Edward of Westminster, Prince of Wales

Last updated

Edward of Westminster
Prince of Wales
EdwardPrinceOfWalesBeauchampPagaent.jpg
Drawing of Edward from the Beauchamp Pageant, c. 1483–1494
Born13 October 1453 (1453-10-13)
Palace of Westminster, London, England
Died4 May 1471(1471-05-04) (aged 17)
Tewkesbury, Gloucestershire, England
Burial
Spouse
(m. 1470)
House Lancaster
Father Henry VI of England
Mother Margaret of Anjou

Edward of Westminster (13 October 1453 – 4 May 1471), also known as Edward of Lancaster, was the only son of Henry VI of England and Margaret of Anjou. He was killed aged seventeen at the Battle of Tewkesbury.

Contents

Early life

Edward was born at the Palace of Westminster, London, the only son of Henry VI of England and his wife, Margaret of Anjou. At the time, there was strife between Henry's supporters and those of Richard of York, 3rd Duke of York, who had a claim to the throne and challenged the authority of Henry's officers of state. Henry was suffering from mental illness, and there were widespread rumours that the prince was the result of an affair between his mother and one of her loyal supporters. Edmund Beaufort, 2nd Duke of Somerset and James Butler, 5th Earl of Ormond, were both suspected of fathering Prince Edward; [1] however, there is no firm evidence to support the rumours, and Henry himself never doubted the boy's legitimacy and publicly acknowledged paternity. Edward was invested as Prince of Wales at Windsor Castle in 1454.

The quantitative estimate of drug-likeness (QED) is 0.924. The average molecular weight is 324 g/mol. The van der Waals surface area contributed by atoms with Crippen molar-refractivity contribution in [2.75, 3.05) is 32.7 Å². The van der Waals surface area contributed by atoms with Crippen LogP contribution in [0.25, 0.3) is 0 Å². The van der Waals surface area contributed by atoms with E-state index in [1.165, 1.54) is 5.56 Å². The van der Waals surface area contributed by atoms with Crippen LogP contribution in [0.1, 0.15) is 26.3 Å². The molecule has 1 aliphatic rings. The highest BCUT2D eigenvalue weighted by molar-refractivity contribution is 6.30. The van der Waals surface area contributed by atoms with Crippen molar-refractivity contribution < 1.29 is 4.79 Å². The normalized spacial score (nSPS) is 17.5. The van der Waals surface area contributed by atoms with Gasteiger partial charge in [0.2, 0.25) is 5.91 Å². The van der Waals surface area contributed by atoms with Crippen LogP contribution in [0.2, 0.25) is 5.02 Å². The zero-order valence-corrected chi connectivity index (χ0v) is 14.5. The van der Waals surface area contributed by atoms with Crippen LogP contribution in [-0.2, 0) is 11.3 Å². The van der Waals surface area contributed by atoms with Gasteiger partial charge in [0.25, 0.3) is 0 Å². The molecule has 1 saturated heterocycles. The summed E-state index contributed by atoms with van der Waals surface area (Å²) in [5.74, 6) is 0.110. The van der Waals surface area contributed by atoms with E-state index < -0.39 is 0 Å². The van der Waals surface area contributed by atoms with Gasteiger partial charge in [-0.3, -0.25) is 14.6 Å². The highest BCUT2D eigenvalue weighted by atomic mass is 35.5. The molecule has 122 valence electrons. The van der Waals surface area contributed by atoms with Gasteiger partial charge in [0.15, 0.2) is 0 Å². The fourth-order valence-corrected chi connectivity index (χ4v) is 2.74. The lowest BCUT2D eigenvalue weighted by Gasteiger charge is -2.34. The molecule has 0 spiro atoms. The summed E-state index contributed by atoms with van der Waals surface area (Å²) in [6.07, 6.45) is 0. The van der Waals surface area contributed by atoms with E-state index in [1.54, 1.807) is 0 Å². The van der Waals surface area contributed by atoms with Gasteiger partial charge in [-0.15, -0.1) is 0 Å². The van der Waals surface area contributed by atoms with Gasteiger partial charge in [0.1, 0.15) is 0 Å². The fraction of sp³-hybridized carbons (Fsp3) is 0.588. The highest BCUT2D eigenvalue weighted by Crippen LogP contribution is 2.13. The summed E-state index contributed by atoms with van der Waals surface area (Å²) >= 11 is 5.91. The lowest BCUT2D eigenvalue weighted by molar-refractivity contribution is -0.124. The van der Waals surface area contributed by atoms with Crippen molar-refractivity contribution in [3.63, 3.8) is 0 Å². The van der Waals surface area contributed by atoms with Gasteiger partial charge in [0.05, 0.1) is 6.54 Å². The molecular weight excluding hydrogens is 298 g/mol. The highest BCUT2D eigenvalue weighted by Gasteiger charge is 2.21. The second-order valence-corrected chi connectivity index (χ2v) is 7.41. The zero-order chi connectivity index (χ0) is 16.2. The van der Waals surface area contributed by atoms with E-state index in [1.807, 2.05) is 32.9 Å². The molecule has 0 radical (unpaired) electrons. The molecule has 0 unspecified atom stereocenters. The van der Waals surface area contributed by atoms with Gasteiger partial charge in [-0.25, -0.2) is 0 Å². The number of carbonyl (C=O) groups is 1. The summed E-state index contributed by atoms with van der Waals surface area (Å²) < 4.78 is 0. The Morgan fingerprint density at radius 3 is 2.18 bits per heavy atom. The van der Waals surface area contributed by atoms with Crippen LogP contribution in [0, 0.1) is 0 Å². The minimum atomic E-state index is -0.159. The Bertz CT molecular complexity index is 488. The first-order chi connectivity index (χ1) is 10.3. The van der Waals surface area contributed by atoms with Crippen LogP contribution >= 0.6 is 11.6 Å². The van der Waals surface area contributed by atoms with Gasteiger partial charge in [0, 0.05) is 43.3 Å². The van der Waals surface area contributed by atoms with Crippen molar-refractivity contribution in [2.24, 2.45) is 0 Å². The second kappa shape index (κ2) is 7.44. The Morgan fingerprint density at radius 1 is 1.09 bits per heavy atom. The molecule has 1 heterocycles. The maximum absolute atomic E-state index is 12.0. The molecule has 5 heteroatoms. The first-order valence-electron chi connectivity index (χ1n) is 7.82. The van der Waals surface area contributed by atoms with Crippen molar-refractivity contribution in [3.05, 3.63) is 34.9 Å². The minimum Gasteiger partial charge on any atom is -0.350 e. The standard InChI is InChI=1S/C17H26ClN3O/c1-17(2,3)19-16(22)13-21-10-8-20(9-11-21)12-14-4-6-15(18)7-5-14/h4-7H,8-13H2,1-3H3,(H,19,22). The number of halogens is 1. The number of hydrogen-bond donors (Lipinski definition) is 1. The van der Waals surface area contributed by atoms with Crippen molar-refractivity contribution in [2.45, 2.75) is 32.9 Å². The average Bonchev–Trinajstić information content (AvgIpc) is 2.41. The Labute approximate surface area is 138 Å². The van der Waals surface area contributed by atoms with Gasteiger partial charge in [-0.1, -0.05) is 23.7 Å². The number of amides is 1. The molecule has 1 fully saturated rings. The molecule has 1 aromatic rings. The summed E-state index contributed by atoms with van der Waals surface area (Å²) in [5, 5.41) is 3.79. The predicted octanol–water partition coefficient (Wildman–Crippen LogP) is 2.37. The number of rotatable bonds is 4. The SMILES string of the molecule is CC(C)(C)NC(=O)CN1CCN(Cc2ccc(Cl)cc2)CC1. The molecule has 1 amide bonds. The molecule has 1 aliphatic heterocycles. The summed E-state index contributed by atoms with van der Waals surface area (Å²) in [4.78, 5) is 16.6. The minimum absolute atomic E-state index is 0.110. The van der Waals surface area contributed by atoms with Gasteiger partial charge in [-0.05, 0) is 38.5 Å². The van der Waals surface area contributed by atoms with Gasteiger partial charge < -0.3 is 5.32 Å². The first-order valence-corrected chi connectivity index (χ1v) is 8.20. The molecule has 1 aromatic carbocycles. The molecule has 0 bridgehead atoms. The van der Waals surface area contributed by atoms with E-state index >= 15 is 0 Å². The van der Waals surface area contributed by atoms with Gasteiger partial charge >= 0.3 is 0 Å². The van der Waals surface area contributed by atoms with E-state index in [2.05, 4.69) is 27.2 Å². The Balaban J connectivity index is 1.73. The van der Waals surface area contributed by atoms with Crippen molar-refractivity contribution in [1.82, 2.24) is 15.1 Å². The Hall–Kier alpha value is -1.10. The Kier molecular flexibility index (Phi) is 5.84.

War over the English throne

In 1460, Henry was captured by the supporters of the Duke of York at the Battle of Northampton and taken to London. The Duke of York was dissuaded from claiming the throne immediately, but he induced Parliament to pass the Act of Accord, by which Henry was allowed to reign but Edward was disinherited, as York or his heirs would become king on Henry's death.